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  • Writer's pictureVan Weyenbergh Fine Art

Biennale in Paris is below expectations and has lost the splendor

Updated: Mar 14, 2019

Biennale Paris, a 30th edition in reduced size and without splendor

The Biennale Paris (formerly Biennale des Antiquaires) - now annual

In 2017 - is celebrating its 30th edition this year from September 8 to

16 at the Grand Palais. An anniversary date that did not simplify the task of the National Union of Antique Dealers (SNA), organizers of the event. Indeed, even more than in previous years, the ANS struggled to complete its list of exhibitors, which was finally unveiled on July 23rd. "Today, there are many fairs, so galleries do not know where to turn. Exhibitors register and unsubscribe according to the proposals made to them ", explained Mathias Ary Jan, the president of the SNA who preferred to wait until the last moment to communicate the final list. It must be said that the announcement of the new fair Sublime, which was to be held in October - a month after the Biennial - but finally postponed to next year, has no doubt caused trouble in people's minds. "At the announcement of this new fair, I was afraid for the Paris Biennale, so I decided to pass my turn this year because it represents a significant investment for me. Then, Sublime was postponed, but it was too late, I did not have the pieces, "said a Parisian merchant. The low blows and bickering between the merchants did not help.

Nevertheless, the Biennale remains the first major event of the artistic season, mixing all the specialties from ancient art to modern and contemporary art, through the decorative arts of the twentieth century and the extra-European arts. By small touches only, some changes have been made to the general configuration. If the decoration is signed Nathalie Crinière for three years, on the other hand it is the stylist and designer Jean-Charles de Castelbajac who was asked to realize the scenography of the museum exhibition moved from the ends of the nave under the dome. This exhibition, which follows that of Barbier-Mueller, highlights the collection of Pierre-Jean Chalençon through twenty pieces among a set of 1,200 he gathered around Napoleon. Another notable change is that the floor plan is now straight: two main aisles distribute the stands on either side of the nave, while a rectangular square has replaced the central rotunda.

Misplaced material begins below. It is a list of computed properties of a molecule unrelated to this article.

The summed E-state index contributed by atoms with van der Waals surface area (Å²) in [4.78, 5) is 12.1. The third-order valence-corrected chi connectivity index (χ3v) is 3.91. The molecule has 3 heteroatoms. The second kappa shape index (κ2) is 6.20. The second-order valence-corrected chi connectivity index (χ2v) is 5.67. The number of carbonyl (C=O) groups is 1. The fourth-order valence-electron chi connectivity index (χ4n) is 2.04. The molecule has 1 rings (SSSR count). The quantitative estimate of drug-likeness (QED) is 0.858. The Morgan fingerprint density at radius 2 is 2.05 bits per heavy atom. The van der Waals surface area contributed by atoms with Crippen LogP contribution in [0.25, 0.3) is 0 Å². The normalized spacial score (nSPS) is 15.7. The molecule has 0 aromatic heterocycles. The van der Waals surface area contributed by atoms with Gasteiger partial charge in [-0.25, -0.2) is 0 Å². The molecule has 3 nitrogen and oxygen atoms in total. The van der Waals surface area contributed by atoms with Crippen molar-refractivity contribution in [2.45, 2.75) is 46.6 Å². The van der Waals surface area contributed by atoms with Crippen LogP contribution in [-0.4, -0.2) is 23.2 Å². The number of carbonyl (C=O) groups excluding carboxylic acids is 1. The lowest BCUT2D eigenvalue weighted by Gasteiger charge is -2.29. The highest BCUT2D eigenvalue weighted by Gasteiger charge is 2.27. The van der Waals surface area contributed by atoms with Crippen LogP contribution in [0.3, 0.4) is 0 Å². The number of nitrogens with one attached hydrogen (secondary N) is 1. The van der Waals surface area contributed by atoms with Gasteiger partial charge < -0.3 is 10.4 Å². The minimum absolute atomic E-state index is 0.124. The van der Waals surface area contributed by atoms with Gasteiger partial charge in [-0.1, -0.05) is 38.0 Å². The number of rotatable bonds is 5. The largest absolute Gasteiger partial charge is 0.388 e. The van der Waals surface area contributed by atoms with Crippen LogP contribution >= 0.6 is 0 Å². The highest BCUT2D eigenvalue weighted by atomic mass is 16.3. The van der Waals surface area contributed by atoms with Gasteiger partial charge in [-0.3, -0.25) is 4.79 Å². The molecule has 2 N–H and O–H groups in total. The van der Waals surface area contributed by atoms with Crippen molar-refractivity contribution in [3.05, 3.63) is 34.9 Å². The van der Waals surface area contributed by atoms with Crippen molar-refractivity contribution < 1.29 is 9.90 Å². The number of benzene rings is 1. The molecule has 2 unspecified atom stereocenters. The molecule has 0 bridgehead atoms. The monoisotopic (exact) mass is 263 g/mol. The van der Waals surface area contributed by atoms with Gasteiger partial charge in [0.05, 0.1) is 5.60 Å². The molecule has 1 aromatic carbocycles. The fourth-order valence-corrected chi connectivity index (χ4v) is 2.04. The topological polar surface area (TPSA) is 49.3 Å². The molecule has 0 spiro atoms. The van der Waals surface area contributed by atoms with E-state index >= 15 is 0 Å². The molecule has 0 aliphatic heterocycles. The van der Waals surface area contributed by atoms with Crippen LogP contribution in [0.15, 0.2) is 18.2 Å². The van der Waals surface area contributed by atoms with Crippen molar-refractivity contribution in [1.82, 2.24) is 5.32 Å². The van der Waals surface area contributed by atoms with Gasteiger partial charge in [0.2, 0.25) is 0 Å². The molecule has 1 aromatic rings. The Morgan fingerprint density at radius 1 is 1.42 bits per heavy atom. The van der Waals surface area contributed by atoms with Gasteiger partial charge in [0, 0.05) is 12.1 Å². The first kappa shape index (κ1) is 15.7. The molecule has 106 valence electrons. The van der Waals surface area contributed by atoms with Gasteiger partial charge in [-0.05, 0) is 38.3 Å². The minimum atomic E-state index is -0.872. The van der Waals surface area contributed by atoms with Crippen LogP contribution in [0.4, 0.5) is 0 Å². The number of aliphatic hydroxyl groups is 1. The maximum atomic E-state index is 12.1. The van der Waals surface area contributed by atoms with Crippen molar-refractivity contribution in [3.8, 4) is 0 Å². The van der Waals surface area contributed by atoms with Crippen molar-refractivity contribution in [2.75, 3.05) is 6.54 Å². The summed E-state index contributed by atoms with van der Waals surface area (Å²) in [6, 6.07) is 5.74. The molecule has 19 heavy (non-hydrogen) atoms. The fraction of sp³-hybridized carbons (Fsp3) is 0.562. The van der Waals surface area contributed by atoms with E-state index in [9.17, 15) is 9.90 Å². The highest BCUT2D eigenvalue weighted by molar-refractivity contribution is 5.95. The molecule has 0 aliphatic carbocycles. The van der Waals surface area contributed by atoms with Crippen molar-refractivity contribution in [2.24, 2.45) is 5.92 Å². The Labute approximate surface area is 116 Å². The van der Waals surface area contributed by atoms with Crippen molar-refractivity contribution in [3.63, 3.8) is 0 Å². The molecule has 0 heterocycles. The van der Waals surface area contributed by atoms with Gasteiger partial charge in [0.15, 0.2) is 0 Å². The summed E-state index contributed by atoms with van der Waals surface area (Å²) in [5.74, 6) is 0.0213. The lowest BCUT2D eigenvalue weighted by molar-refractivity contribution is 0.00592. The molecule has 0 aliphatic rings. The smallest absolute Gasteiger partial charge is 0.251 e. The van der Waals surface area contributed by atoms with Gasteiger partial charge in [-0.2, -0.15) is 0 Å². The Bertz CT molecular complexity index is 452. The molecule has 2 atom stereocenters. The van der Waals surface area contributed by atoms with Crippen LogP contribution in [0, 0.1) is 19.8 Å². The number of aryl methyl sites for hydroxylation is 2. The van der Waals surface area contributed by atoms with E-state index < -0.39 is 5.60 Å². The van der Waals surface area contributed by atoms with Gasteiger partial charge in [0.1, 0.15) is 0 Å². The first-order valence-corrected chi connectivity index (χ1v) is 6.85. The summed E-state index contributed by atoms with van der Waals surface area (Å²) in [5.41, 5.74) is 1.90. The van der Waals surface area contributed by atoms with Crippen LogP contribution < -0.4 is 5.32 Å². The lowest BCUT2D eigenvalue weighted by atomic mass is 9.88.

The vetting (commission of admission of objects) - largely recast last year - remains co-chaired by Frédéric Castaing, president of the National Company of experts (CNE) and Michel Maket, president of the French Union of professional experts in works of art and collectibles (SFEP), exhibitors can not be part of it since 2017.

One-third fewer exhibitors

So 62 galleries (jewelery included) that rallied the event and not 85 as announced last May. This represents 31 fewer galleries compared to last year, which included 93 (-33%). Little consolation, no stand was installed under the mezzanines !. Several major international brands have declined: Mullany (London), Röbbig (Munich), Robilant + Voena (London), Epoque Fine Jewels (Belgium) or the French galleries Eberwein, Downtown, Eric Coatalem, Jacques Leegenhoek, Delalande, Chevalier and Gismondi . Some did not recover their expenses last year, others consider the event too early in the season, deplore vetting too severe or invoke still a lack of visibility: "if our colleagues are not there, their customers neither, so we are not winners, "explained Guillaume Léage (François Léage gallery).

A dozen merchants - some of them little known who will have to prove themselves - participate for the first time in the event: Rosenberg (New York), Martel-Greiner (Paris), Laurent Dodier (Val-Saint-Père), Marc Maison (Paris), Clara Scremini (Paris) promoting contemporary glass, Esnol Gallery (Paris), Galleria Russo (Rome), Souzy Gallery (Paris) and Charles Hooreman (Paris). The antique dealer in the room, specialized in French furniture of the eighteenth century with a predilection for seating, decided to participate in a lounge and chose the Biennale to begin. However, some merchants return after one or more years of absence, such as Jacques Barrère or Tanakaya galleries. In the end, of the 62 exhibitors, only 12 are foreign (34 in 2017), including a New Yorker (Rosenberg) and an Englishman (Whitford).

Last year, the Biennale officially welcomed 32,000 visitors. This year, the NLS hopes to exceed the threshold of 40,000 entries

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